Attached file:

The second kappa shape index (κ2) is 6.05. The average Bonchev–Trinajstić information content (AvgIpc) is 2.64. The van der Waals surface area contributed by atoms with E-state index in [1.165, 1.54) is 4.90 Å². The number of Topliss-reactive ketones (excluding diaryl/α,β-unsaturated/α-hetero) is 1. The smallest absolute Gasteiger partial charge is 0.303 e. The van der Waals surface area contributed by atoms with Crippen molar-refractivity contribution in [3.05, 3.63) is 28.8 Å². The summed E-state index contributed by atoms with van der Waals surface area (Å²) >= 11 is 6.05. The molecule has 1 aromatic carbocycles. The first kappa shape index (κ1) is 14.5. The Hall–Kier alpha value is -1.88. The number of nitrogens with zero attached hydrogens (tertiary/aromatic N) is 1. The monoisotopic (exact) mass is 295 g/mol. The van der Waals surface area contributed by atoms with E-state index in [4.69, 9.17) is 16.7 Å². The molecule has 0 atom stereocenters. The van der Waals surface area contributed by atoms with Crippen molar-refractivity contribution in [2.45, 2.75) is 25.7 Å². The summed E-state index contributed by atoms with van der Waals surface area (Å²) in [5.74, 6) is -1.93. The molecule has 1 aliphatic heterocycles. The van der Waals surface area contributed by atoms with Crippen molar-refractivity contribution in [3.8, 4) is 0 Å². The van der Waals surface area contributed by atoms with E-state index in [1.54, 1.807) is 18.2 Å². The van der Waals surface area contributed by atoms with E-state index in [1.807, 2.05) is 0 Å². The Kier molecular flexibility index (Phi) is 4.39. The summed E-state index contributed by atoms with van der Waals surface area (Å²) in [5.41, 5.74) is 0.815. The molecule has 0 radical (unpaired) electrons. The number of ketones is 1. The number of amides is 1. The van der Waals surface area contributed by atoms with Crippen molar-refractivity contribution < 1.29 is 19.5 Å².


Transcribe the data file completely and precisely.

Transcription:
The second kappa shape index (κ2) is 6.05. The average Bonchev–Trinajstić information content (AvgIpc) is 2.64. The van der Waals surface area contributed by atoms with E-state index in [1.165, 1.54) is 4.90 Å². The number of Topliss-reactive ketones (excluding diaryl/α,β-unsaturated/α-hetero) is 1. The smallest absolute Gasteiger partial charge is 0.303 e. The van der Waals surface area contributed by atoms with Crippen molar-refractivity contribution in [3.05, 3.63) is 28.8 Å². The summed E-state index contributed by atoms with van der Waals surface area (Å²) >= 11 is 6.05. The molecule has 1 aromatic carbocycles. The first kappa shape index (κ1) is 14.5. The Hall–Kier alpha value is -1.88. The number of nitrogens with zero attached hydrogens (tertiary/aromatic N) is 1. The monoisotopic (exact) mass is 295 g/mol. The van der Waals surface area contributed by atoms with E-state index in [4.69, 9.17) is 16.7 Å². The molecule has 0 atom stereocenters. The van der Waals surface area contributed by atoms with Crippen molar-refractivity contribution in [2.45, 2.75) is 25.7 Å². The summed E-state index contributed by atoms with van der Waals surface area (Å²) in [5.74, 6) is -1.93. The molecule has 1 aliphatic heterocycles. The van der Waals surface area contributed by atoms with Crippen molar-refractivity contribution in [3.8, 4) is 0 Å². The van der Waals surface area contributed by atoms with E-state index in [1.54, 1.807) is 18.2 Å². The van der Waals surface area contributed by atoms with E-state index in [1.807, 2.05) is 0 Å². The Kier molecular flexibility index (Phi) is 4.39. The summed E-state index contributed by atoms with van der Waals surface area (Å²) in [5.41, 5.74) is 0.815. The molecule has 0 radical (unpaired) electrons. The number of ketones is 1. The number of amides is 1. The van der Waals surface area contributed by atoms with Crippen molar-refractivity contribution < 1.29 is 19.5 Å².